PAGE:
I’d made the changes within 24 hours so it was now time to sit, wait and hope all was ok. If you use Adsense I would strongly recommend you triple check the Ad placement policies.

Six days later my ads we’re still showing (YIPPEEEE) and I got a reply from my Adsense rep, after a few messages back and forth she said everything should be fine. Heart attack postponed and a very messy birthday celebration bank holiday weekend followed. PHEW!!!

So back to work the following week only to be greeted on Tuesday with this in my inbox:

Google AdSense ad serving has been disabled to your site
This message is to alert you that one of your websites is not currently in compliance with our AdSense program policies and as a result, ad serving has been disabled to your website.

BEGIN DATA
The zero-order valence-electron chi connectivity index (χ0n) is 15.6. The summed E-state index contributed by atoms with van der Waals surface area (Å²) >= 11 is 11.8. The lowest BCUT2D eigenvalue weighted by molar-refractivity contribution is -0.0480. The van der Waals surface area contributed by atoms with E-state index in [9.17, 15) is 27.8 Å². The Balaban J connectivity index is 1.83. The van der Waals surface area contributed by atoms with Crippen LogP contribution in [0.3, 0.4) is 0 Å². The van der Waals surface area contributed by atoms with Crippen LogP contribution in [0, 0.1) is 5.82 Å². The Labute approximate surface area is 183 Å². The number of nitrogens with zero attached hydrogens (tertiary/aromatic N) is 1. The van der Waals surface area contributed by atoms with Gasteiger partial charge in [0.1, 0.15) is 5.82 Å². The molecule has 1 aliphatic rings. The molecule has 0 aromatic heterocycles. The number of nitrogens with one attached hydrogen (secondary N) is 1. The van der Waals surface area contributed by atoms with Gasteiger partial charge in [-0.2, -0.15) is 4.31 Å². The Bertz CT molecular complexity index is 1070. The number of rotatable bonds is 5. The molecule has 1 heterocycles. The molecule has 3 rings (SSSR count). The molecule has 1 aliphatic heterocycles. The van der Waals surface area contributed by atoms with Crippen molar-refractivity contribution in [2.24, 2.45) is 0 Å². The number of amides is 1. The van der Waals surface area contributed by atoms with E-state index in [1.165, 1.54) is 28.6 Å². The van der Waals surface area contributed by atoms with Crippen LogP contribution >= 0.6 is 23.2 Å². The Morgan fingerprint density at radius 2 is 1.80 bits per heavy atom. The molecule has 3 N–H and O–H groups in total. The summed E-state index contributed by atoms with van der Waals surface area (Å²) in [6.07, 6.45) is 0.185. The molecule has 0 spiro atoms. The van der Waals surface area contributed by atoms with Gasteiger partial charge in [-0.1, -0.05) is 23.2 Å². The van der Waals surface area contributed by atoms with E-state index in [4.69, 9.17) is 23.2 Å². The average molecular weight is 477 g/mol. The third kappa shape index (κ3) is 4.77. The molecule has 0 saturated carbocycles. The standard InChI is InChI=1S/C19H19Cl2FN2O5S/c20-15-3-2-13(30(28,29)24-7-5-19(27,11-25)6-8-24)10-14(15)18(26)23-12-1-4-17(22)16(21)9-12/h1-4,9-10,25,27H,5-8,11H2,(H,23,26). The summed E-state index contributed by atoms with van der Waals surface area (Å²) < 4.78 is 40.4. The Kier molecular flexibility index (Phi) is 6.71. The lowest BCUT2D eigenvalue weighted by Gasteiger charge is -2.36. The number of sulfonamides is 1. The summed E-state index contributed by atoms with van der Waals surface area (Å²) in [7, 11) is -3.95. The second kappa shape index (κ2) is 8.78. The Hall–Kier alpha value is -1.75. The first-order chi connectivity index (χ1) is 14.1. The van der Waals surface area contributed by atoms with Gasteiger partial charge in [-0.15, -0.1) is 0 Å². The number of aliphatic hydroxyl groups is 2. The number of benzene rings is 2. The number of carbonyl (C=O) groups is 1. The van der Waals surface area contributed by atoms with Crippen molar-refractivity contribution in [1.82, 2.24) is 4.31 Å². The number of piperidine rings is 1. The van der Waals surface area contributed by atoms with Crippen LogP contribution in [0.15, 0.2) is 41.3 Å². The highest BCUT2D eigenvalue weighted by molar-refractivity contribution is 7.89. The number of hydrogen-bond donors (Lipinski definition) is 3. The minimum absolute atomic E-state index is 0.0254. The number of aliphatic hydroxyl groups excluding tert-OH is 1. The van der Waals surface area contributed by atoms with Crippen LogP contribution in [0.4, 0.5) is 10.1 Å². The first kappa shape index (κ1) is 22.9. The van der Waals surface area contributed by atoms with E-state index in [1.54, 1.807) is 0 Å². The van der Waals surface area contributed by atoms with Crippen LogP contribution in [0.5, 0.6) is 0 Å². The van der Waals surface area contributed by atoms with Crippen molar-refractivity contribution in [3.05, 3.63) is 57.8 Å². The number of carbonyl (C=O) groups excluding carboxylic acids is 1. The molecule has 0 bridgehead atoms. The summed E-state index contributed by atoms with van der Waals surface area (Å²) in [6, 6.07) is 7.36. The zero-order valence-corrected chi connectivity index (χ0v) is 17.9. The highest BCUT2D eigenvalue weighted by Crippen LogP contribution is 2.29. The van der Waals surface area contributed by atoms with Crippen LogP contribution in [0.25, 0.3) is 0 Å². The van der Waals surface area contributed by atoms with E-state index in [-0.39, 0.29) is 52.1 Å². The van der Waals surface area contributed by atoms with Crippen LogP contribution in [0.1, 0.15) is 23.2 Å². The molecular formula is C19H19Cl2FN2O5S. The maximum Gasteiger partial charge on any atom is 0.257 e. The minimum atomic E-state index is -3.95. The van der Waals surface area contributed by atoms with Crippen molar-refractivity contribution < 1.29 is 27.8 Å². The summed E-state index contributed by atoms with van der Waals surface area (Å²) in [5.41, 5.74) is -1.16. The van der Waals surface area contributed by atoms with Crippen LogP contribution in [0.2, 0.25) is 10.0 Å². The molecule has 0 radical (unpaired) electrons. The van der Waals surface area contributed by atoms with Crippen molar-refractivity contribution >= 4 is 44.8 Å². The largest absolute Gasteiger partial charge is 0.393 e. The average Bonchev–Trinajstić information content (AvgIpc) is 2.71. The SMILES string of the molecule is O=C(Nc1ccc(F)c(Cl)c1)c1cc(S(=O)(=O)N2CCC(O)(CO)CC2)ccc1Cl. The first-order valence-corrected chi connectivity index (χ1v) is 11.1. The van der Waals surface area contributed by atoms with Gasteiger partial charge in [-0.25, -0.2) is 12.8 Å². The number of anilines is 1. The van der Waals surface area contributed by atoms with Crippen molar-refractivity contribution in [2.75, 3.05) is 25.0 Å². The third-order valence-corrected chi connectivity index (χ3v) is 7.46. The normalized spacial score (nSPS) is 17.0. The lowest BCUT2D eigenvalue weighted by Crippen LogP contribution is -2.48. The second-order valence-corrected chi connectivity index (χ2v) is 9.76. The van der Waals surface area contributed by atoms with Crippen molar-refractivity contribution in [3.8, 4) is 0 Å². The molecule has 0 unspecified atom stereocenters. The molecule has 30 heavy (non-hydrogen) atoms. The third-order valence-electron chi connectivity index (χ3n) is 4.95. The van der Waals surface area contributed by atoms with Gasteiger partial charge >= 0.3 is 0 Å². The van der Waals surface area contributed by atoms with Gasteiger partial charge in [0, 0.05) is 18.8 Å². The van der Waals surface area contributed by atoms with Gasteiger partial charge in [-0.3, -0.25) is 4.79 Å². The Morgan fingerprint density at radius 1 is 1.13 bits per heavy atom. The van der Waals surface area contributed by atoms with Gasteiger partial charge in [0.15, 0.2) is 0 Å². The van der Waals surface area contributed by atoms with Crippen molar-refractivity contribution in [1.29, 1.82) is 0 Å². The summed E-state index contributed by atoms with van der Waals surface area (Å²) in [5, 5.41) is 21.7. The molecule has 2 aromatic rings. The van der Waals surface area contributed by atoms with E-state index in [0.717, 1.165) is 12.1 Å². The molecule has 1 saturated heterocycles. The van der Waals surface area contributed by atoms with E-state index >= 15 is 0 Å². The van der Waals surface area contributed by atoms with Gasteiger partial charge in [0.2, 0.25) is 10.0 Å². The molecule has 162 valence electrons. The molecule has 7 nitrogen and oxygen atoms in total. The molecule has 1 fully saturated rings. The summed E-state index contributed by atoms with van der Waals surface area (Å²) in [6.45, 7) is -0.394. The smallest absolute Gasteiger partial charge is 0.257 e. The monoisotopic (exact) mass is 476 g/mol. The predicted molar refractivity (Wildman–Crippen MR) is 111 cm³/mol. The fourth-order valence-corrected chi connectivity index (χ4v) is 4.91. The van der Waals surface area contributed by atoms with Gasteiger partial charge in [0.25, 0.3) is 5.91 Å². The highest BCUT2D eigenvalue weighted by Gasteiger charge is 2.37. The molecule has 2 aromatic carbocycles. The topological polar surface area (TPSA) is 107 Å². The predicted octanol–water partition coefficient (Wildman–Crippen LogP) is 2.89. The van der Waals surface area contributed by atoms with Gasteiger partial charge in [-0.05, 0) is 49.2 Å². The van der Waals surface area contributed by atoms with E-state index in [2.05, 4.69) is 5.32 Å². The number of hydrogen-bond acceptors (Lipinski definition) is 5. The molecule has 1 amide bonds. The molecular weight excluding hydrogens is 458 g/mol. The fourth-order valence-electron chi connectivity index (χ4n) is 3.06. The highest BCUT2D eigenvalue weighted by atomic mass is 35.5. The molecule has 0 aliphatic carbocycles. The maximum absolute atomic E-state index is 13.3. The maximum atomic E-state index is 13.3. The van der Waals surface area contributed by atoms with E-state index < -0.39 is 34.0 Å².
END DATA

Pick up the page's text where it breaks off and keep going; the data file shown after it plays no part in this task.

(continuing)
Issue ID#: xxxx
Ad serving has been disabled to: yyyyyy
Example page where violation occurred: yyyyyy
Action required: Check all other remaining sites in your account for compliance.
Current account status: Active

ARRRGGGG, not the best of reads to begin the week. Now the nightmare was a reality so it was time to go through both emails again and find and fix all violations before filing an appeal.

To be continued… If you want to read about the appeal process and hear the outcome be sure to subscribe or follow us on twitter or facebook.

Would be interested to hear if anybody else has experienced something like this or what would you do if you use Adsense and lost your account?

About Al Carlton

Al quit the 9 to 5 rat race in January of 2007, before then he was a software engineer and systems architect of financial system. Nowadays Al spends the days running his various businesses and experimenting with different ideas and opportunities.